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TREATMENT PATTERNS AND 2-YEAR VISION OUTCOMES WITH BEVACIZUMAB IN DIABETIC MACULAR EDEMA: An Analysis From a Large U.S. Integrated Health Care System

Fong, Donald, S., MD*; Luong, Tiffany, Q., MPH; Contreras, Richard, MS; Jimenez, Jennifer, J., MA; Custis, Peter, H., MD; Patel, Vaishali, PharmD, MS§; Campbell, Joanna, H., PhD§

doi: 10.1097/IAE.0000000000001790
Original Study: PDF Only

Purpose: To assess health care utilization and vision outcomes over 2 years in patients receiving bevacizumab treatment in clinical practice for diabetic macular edema.

Methods: Patients with newly diagnosed diabetic macular edema who received an intravitreal bevacizumab injection within 12 months of initial diagnosis were identified from Kaiser Permanente's 350,000 patients with diabetes mellitus treated between 2008 and 2013. Snellen best-corrected visual acuity (BCVA), number of intravitreal injections, and patient characteristics were abstracted from the electronic record. The main outcome measure was change in BCVA.

Results: Three hundred and nine patients met the inclusion criteria and had 2 years of follow-up after their first bevacizumab injection. These patients had a mean of 3.1 injections (range, 1–17) during the 2-year follow-up. Mean BCVA improvement was 5.4 letters at 12 months and 5.3 letters at 24 months. Only 29.8% of patients demonstrated ≥3 lines of vision improvement from baseline, whereas 12.3% had ≥3 lines of vision loss from baseline at 24 months.

Conclusion: This is the largest U.S. clinical practice–based study of bevacizumab use in diabetic macular edema. Consistent with national studies, the frequency of injection was low. Average BCVA improvement was lower than in anti–vascular endothelial growth factor trials. Significant BCVA improvement was achieved in approximately 30% of patients with newly diagnosed diabetic macular edema.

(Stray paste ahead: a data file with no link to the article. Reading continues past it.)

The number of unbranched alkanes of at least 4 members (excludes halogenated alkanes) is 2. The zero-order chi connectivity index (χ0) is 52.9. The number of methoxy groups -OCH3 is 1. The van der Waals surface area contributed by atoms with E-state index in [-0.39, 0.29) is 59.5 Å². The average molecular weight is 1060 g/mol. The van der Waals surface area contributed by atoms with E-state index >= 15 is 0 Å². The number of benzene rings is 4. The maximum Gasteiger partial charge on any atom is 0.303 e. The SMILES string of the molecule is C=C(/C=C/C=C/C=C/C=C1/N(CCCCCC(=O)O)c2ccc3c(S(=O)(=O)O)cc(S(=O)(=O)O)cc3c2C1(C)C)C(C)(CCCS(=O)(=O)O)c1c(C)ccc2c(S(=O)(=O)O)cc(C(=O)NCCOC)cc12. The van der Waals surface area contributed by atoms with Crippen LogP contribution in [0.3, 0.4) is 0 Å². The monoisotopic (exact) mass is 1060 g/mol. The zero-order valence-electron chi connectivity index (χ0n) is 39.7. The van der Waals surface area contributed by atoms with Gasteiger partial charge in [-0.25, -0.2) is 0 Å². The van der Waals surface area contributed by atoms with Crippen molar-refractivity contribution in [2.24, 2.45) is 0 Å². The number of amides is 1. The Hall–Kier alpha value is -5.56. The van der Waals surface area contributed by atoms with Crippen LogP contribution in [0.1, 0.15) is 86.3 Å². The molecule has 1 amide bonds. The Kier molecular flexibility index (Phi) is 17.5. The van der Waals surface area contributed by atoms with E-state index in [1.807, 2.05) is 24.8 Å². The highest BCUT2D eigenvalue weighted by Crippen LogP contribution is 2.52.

This is an open-access article distributed under the terms of the Creative Commons Attribution-Non Commercial-No Derivatives License 4.0 (CCBY-NC-ND), where it is permissible to download and share the work provided it is properly cited. The work cannot be changed in any way or used commercially without permission from the journal.

*Department of Ophthalmology, Southern California Permanente Medical Group, Baldwin Park, California;

Department of Research and Evaluation, Southern California Permanente Medical Group, Pasadena, California;

Department of Ophthalmology, Southern California Permanente Medical Group, San Diego, California; and

§Allergan plc, Irvine, California.

Reprint requests: Donald S. Fong, MD, Department of Ophthalmology, Kaiser Permanente Medical Center, 1011 Baldwin Park Boulevard, Baldwin Park, CA 91706; e-mail: Donald.S.Fong@kp.org

This study was sponsored by Allergan, plc, Dublin, Ireland.

Presented in part at the 38th Macula Society Annual Meeting, Scottsdale, Arizona, February 25–28, 2015.

D. S. Fong and P. H. Custis are partners with Southern California Permanente Medical Group. T. Q. Luong, R. Contreras, and J. J. Jimenez are employees of Southern California Permanente Medical Group. V. Patel and J. J. Campbell are employees of Allergan plc. Medical writing and editorial assistance were provided to the authors by Kakuri Omari, PhD, of Evidence Scientific Solutions, Philadelphia, PA, USA, and funded by Allergan plc, Dublin, Ireland. All authors met the ICMJE authorship criteria. Neither honoraria nor payments were made for authorship. None of the authors has any financial/conflicting interests to disclose.

All work (chart abstraction and analyses) was performed at Kaiser Permanente Southern California.

© 2018 by Ophthalmic Communications Society, Inc.